In Australia, it offers extraordinary opportunities for businesses in rural and regional Australia to engage with the global economy, finally taming the tyranny of distance as an obstacle to growth.

Earlier this year it was revealed that when Brisbane computer game designer Morgan Jaffit wanted to send one of his products to a design specialist in Melbourne, he found it was faster to send it by snail mail than online.

Our nation must do better in a world of ever-accelerating change.

Information technology pioneer Bill Gates has more than a few runs on the board when it comes to looking over the horizon and imagining future possibilities.

In his 1995 book ‘The Road Ahead’, Gates wrote: “We always overestimate the change that will occur in the next two years and underestimate the change that will occur in the next ten. Don’t let yourself be lulled into inaction”.

That’s an important point. The Federal Government needs to get the message.
This piece was first published in the Huffington Post on Wednesday, 21 June,  2017:[

Jun 15, 2017

Black spots on road to fixing infrastructure – Opinion – The Australian

You can always tell when a government is losing the battle of ideas — it abandons its own policies and imitates those of its political opponents. It’s a dead giveaway. So it is with infrastructure policy in Australia.

In the recent budget the Turnbull government went to extraordinary lengths to recast its position on infrastructure after years of cuts and inaction.

Almost overnight, it appeared to have embraced long-held Labor positions such as the need to borrow to invest in productivity-enhancing infrastructure as well as the desirability of commonwealth investment in public transport and the potential of high-speed rail.

But the Coalition’s big infrastructure shift is entirely rhetorical. It is not backed by actual investment. Indeed, the budget cut national infrastructure investment by $1.6 billion this year alone. And spending will fall off a cliff over the next four years from $7.6bn this year to $4.2bn by 2020-21.

The budget included cuts to the Bruce and Pacific highways, the Black Spot Program, the Bridges Renewal Program and the delivery of new and improved roadside rest facilities for interstate truck drivers.

In his budget speech, Scott Morrison made much of the creation of a $10bn National Rail Fund, which he said could be used for public transport projects such as the Melbourne Metro, Brisbane’s Cross River Rail project, Western Sydney Rail and AdeLINK light rail. This, too, seemed to represent a major shift.

After taking office in 2013, the Coalition cancelled all public transport projects not under construction at the time. Since then, it has failed to deliver new investment anywhere in the country.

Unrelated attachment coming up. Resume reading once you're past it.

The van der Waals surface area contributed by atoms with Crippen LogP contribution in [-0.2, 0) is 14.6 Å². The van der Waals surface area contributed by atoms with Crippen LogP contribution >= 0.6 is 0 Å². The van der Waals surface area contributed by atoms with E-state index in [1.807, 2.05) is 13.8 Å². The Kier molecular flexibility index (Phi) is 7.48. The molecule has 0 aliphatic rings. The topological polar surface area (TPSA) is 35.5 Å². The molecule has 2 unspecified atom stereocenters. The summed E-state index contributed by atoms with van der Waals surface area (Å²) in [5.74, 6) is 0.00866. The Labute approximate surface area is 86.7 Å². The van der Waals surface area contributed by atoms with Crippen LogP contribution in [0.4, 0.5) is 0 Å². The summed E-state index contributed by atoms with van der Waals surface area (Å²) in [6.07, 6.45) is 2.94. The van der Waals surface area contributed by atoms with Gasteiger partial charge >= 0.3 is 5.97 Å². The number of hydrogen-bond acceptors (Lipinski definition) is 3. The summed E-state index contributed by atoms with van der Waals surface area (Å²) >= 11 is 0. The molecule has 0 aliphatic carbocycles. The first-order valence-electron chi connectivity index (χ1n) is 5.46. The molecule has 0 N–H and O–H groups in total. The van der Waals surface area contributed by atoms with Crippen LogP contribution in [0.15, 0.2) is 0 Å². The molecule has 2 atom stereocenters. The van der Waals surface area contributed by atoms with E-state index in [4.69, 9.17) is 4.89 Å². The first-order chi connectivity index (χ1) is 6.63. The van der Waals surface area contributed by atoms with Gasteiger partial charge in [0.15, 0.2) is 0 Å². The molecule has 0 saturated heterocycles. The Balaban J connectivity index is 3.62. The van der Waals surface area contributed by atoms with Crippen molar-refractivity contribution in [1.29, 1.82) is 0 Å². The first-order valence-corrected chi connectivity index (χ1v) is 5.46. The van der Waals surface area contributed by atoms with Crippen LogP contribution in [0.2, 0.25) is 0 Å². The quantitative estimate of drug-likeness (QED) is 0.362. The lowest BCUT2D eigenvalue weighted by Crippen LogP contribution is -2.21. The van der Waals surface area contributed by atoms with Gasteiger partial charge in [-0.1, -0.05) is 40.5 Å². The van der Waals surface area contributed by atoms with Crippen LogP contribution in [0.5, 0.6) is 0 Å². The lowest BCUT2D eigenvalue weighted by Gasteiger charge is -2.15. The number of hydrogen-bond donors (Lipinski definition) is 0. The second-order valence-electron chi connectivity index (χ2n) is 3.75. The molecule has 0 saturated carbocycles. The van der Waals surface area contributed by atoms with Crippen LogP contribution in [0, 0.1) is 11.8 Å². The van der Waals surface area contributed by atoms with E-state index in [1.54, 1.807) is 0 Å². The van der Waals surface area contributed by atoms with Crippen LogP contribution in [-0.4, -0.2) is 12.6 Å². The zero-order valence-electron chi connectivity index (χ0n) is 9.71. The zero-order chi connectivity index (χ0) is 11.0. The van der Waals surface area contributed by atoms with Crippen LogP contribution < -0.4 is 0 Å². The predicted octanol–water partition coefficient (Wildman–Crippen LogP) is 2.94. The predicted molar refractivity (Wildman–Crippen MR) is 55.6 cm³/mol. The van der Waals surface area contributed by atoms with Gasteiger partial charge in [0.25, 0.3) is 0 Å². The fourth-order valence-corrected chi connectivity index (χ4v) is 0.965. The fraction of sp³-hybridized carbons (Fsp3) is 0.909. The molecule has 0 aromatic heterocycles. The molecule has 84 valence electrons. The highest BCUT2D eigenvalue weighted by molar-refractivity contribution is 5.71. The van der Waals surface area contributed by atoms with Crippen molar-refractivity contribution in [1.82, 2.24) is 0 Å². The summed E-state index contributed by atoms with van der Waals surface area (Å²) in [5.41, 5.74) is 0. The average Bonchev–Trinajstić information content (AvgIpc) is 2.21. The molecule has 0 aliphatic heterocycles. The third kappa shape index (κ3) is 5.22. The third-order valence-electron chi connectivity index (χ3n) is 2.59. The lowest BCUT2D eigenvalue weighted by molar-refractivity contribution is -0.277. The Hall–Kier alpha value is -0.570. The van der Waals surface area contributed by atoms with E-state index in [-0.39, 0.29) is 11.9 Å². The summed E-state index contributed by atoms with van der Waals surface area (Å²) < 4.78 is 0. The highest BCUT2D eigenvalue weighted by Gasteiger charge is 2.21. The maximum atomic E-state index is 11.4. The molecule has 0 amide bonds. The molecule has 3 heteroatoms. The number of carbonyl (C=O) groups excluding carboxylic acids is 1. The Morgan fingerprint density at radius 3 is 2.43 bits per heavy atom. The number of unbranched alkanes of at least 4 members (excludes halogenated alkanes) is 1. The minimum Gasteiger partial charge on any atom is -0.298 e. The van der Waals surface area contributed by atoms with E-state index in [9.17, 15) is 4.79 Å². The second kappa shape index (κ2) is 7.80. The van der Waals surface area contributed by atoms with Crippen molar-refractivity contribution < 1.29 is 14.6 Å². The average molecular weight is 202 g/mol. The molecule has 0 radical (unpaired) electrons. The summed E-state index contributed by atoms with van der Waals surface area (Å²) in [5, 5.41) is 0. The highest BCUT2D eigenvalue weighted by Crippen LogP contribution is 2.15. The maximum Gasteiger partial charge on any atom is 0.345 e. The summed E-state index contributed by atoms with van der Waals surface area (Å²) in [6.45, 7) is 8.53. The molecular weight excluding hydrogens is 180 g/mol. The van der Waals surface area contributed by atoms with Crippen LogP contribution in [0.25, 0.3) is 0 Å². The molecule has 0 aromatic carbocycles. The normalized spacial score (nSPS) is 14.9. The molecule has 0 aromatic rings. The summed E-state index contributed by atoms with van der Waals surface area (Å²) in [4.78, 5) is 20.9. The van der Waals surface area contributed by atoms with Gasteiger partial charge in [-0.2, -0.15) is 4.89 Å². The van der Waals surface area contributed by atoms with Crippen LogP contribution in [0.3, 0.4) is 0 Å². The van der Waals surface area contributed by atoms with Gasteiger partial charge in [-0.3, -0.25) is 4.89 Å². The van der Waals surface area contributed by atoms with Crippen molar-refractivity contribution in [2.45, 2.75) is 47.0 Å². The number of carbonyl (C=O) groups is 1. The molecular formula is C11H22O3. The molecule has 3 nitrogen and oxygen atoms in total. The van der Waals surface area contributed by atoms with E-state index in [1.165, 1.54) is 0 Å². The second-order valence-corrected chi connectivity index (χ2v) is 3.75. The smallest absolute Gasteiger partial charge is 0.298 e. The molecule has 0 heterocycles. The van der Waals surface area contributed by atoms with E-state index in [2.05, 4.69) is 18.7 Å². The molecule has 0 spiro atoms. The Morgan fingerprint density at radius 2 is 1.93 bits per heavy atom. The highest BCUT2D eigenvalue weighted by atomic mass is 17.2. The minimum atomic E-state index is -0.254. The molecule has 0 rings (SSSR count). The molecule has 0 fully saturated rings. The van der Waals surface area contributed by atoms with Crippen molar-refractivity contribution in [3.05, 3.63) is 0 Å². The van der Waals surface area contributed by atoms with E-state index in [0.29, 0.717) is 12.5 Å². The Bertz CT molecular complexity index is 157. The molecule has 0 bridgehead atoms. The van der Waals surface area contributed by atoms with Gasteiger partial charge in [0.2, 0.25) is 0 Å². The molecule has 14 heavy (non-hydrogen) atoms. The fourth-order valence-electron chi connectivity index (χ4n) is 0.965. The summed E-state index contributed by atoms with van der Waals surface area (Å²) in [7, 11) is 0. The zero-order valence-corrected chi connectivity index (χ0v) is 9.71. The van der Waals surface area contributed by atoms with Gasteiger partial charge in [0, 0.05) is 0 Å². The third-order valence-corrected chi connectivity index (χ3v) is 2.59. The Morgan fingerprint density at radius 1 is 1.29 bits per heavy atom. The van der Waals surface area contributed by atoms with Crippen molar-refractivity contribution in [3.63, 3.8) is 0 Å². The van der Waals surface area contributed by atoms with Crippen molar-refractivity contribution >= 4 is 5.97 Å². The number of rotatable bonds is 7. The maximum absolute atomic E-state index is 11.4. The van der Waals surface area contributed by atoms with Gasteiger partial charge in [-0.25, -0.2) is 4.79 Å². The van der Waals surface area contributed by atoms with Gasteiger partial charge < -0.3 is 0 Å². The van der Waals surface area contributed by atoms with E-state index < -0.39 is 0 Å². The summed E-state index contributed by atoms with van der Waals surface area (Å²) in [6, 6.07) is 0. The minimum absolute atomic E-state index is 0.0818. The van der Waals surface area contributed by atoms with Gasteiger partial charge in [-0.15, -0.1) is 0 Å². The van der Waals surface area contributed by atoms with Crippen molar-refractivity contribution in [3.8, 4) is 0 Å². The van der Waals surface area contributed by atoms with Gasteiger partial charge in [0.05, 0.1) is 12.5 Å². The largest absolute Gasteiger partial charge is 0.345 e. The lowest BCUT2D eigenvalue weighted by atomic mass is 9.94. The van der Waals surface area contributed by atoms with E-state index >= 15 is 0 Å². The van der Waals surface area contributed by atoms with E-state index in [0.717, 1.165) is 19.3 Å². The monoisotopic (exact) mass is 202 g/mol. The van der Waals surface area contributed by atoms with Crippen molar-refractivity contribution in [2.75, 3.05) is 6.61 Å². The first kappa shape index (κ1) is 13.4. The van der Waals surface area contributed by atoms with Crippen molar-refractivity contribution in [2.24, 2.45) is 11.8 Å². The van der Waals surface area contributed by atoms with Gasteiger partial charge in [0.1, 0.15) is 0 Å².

But the government’s National Rail Fund is a con.

It won’t yield a dollar for public transport until well after the next federal election.

There is no funding this year, next year or the year after that. Finally, in 2019-20, $200 million will be made available.

The need for public transport is urgent. Traffic congestion is a handbrake on economic growth and a misery for commuters.

The fund is not a serious investment vehicle. It’s a political fix designed to create the appearance of action by a government that has come to realise Australians are sick of its excuses.

What is needed is actual investment — now.

The government’s major announcement was its recommitment to deliver the Inland Rail freight link from Brisbane to Melbourne with an equity injection into the Australian Rail Track Corp, the government-owned entity that runs the national freight network.

Labor supports this project.

In government we invested $600m upgrading parts of the existing rail network that will form part of Inland Rail and provided $300m to take the project forward in the 2013 budget.

In the 2013 election campaign, the Coalition vowed construction would begin in 2016.

Not only has construction not begun but, after four years in office, the Coalition also has not put in the work to address the fact the proposed line won’t meet its stated purpose of taking freight to the Port of Brisbane. It stops 38km short of the port at Acacia Ridge.

The government’s capital injection into the ARTC to deliver the project has been made on the assumption that Inland Rail will provide a financial return to taxpayers over time.

But a business case produced in 2015 by former deputy prime minister John Anderson warned that the revenue generated by the rail line in its first 50 years would not cover the cost of its construction.

Anderson wrote: “Hence, a substantial public funding contribution is required to deliver Inland Rail.”

The budget included no such funding. The government simply ignored Anderson’s advice about how to deliver the project.

Once again, we have a political fix, not a serious funding plan.

The infrastructure sector is underwhelmed by the budget.

Infrastructure Partnerships Australia — the nation’s peak infrastructure industry group — was not seduced by the government’s spin. Spotting the con a mile away, IPA said that the budget ripped $7.4bn from the federal infrastructure budget over the next four years.

“The budget confirms the cut to ‘real’ budgeted capital funding to its lowest level in more than a decade — using a mix of underspend, re-profiling and narrative to cover this substantial drop in real capital expenditure,’’ it says.